Sorry if I was confusing. Let me restate.
I come from a tradition that teaches good works are good for their own sake,
not as an entrance fee to the hereafter and that was the message I was
trying to convey. My tradition teaches that dwelling on the hereafter takes
time and effort away from these good works and is, therefore, discouraged.
On the other hand, if someone's faith holds that one earns entrance in the
world to come by doing good deeds, that's okay with me - the good gets done
and I'm not too anal about the motivation.
On the other, other, hand, there is at least one religion that provides
entrance to paradise is achieved principally by expanding the reach of the
religion. If this reach is achieved by forcibly imposing the doctrine or
killing apostates, infidels, and non-believers, that earns the actor a
ticket in first class. And maybe even virgins.
Point is, if one's motivation is driven solely by a desire to enter a better
place, the worldly results of that desire can be quite wicked.
I am more of an agnostic, but still believe in the performance of good
works (or whatever name you'd give it) as an end in itself. Even
helping the ltlle old lady across the street she wants to cross is a
good deed, although there are and should be "bigger" things to strive
for. The abuse of virgins is just that - abuse. Even the thought
should be abhorrent, unless the virgin really wants to shed the
Congrats from a long time Scouter and the father of two Eagles.
I have been told that the only two activities specifically asked about on
the application to any Military academy are "Are you an Eagle Scout, Did you
attend Boys State?"
My son is two-for-two there -- and wanted to attend the Naval Academy.
He applied and was admitted, pending Congressional nomination. He applied for,
and received, a full-ride NROTC scholarship to the university of his choice.
Unfortunately, he was DQed from both on medical grounds. He's healthy as a
horse, with one exception: an anaphylactic allergic reaction to shellfish.
Some years ago, I was chatting with a Scout who was just back from his first
semester at the Air Force Academy. I asked him if it gave him an edge, being
an Eagle. He said "Nah. It's pretty much expected." -- Doug
Speaking of Boys Scouts acheivements...
This happened locally within the last few days. I bet there are some proud
mothers and fathers on this one. An example of a training exercise suddenly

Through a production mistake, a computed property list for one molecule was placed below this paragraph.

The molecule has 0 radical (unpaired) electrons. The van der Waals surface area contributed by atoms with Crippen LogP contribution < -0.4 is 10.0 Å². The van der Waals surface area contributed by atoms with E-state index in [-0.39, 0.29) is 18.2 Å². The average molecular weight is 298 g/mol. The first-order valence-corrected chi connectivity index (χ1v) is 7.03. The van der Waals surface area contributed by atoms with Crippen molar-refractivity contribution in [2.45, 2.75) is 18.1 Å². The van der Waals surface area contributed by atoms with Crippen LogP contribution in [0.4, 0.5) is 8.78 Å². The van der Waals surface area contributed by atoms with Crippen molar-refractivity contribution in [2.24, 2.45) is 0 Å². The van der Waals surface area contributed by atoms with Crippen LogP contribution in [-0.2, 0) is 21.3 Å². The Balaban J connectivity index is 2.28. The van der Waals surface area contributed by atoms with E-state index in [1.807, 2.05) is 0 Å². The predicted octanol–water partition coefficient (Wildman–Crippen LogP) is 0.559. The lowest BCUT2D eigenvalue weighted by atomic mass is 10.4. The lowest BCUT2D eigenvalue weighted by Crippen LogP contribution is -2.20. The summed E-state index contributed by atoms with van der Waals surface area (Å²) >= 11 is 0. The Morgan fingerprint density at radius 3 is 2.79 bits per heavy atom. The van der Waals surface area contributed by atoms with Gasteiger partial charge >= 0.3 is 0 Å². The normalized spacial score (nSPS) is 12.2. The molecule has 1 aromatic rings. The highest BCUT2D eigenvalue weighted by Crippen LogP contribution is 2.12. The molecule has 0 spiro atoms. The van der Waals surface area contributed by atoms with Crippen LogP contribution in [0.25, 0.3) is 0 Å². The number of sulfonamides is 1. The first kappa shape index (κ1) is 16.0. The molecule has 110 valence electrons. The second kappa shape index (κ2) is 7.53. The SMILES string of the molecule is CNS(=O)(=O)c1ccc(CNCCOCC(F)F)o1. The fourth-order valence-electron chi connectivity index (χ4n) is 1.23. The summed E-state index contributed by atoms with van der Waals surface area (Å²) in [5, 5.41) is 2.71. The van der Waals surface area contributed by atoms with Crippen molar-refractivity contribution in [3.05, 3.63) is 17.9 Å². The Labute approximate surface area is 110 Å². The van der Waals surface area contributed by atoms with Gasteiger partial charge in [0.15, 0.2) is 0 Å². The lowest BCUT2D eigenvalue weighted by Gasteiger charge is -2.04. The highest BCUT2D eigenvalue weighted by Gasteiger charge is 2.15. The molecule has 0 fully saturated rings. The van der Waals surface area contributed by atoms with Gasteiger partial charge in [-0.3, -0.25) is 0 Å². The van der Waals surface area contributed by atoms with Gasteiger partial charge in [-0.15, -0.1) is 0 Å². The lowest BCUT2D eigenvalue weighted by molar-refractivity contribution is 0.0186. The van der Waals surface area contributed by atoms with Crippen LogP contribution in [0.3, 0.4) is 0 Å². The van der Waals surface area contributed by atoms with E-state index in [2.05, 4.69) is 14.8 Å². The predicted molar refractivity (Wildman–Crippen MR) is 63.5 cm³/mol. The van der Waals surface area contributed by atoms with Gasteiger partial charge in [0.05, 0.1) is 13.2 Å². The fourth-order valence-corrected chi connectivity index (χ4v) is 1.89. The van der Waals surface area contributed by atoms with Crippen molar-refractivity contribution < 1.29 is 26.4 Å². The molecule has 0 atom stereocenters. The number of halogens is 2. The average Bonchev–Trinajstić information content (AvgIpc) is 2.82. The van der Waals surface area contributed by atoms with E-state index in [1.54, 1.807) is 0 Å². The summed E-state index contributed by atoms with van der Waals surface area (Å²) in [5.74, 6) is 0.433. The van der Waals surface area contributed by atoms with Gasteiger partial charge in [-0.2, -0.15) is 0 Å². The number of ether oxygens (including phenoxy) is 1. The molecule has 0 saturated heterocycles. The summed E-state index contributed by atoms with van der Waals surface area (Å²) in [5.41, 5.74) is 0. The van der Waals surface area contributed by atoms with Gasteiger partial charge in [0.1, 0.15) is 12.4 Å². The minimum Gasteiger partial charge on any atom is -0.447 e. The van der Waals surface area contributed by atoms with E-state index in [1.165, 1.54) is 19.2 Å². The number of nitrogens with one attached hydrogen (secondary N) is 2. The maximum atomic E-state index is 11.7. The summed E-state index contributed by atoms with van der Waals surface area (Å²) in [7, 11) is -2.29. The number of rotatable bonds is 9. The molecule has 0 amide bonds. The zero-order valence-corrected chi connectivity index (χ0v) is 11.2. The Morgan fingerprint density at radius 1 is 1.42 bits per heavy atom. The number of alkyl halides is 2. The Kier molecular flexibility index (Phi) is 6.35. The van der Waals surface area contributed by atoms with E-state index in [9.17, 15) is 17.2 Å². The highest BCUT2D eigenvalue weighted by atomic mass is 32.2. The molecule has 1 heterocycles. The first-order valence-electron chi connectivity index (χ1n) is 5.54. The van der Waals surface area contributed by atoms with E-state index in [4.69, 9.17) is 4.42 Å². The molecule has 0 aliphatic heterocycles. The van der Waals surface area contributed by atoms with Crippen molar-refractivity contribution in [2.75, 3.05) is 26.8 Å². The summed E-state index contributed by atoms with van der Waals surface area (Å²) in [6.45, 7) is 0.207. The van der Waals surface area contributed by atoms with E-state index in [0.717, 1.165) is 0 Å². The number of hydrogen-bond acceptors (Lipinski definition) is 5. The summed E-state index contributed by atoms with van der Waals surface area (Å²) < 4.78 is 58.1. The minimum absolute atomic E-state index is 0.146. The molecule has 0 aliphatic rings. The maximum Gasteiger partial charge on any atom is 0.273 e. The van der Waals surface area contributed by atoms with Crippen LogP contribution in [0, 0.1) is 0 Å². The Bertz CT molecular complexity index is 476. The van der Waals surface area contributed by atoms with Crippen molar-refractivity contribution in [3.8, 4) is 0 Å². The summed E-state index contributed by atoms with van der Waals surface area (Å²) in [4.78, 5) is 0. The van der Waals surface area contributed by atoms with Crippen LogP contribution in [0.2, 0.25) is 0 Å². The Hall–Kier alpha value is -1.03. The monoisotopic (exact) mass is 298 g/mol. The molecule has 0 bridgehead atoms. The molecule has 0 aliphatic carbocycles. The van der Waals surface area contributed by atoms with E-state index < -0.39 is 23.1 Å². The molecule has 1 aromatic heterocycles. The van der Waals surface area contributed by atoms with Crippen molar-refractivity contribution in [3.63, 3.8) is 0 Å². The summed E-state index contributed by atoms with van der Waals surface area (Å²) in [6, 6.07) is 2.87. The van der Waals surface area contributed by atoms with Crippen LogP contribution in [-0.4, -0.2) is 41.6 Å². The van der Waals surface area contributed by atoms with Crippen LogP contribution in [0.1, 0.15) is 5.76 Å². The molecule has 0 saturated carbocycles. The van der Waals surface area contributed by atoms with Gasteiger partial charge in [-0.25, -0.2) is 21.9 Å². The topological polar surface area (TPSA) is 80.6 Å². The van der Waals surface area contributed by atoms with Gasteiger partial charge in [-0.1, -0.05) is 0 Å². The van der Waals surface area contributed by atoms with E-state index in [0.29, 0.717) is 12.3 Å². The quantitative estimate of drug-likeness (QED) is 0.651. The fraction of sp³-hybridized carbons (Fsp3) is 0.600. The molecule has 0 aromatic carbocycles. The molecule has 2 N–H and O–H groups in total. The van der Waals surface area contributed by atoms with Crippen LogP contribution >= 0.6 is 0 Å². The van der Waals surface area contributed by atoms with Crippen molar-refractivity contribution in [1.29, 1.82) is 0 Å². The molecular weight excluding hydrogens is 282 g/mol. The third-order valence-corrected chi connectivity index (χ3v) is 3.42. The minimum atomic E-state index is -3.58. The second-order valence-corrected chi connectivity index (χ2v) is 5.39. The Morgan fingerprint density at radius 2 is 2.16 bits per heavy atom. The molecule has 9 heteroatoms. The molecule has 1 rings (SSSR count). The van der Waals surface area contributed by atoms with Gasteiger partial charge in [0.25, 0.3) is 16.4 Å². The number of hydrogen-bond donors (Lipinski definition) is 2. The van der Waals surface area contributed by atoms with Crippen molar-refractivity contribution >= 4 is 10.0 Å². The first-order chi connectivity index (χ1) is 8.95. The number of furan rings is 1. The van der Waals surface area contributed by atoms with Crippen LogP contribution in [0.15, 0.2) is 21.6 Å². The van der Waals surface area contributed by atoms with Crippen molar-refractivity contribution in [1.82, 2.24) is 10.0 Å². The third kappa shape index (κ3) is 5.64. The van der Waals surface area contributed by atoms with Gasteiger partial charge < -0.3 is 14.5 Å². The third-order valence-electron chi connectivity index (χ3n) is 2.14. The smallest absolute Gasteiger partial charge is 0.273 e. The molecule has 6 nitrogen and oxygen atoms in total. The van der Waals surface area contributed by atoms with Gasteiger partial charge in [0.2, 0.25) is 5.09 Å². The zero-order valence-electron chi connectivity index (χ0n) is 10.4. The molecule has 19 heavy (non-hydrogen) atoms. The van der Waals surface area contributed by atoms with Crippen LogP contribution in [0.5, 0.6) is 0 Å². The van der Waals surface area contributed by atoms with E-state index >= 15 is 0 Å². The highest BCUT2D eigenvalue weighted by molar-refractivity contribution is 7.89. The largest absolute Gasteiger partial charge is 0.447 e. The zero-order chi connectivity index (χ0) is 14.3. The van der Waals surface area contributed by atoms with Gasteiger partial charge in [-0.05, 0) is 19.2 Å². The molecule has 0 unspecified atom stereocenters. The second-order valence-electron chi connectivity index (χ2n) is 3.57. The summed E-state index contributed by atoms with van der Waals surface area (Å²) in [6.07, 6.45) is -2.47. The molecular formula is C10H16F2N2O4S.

turning into the real thing.
As a woodworker, I offer AJ my compliments.
As a Scout leader for the last twenty-something years, I offer him my
congratulations. Few outside of the Scouting community realize how
much hard work and dedication it takes to attain the Eagle rank.
I'm sure you're very proud of him, and you deserve to be.
Reply-to address is real
Doug, you have a fine young man for a son, anyone
who says different is a jerk. I wish there were
many more young folks like you son out there. I
understand your pride and your wish to share it.
You have every right to brag, perhaps you had a
little bit to do with it. *snicker*
I actually had very little to do with the project. My role could be described
as "technical consultant" perhaps -- things like suggesting that reducing the
planned width of the box by 1/4" made it possible to cut all fourteen backs
out of one sheet of plywood instead of two; likewise for the plexiglass
fronts. I showed him how to plan his cuts on the table saw to minimize the
need to change setups. I told him he ought to use stainless steel nails, not
galvanized, in cedar, and why. I showed him how to make simple jigs to make
sure cuts were made, and holes were drilled, in consistent repeatable
But he came up with the idea, he planned the project, he raised the funds, he
bought the materials (or arranged for them to be donated), he made *all* the
saw cuts, he organized the team of volunteers to assemble the boxes, he
directed them. He made sure the "Call Before You Dig" folks marked the area so
the post-hole auger wouldn't hit any buried utilities. He talked the owner of
a construction company into drilling the holes for him, and showed him where
to drill the holes, and how deep. He supervised the final assembly and
installation of all fourteen stations. He hired a local engraving company to
make the brass "In memory of..." plaques, and kept careful track of who had
endowed which station, to make sure the plaques wound up on the right posts.
Yes, I "had a little bit to do with it." Literally a little bit. But it was
his project. Not mine.
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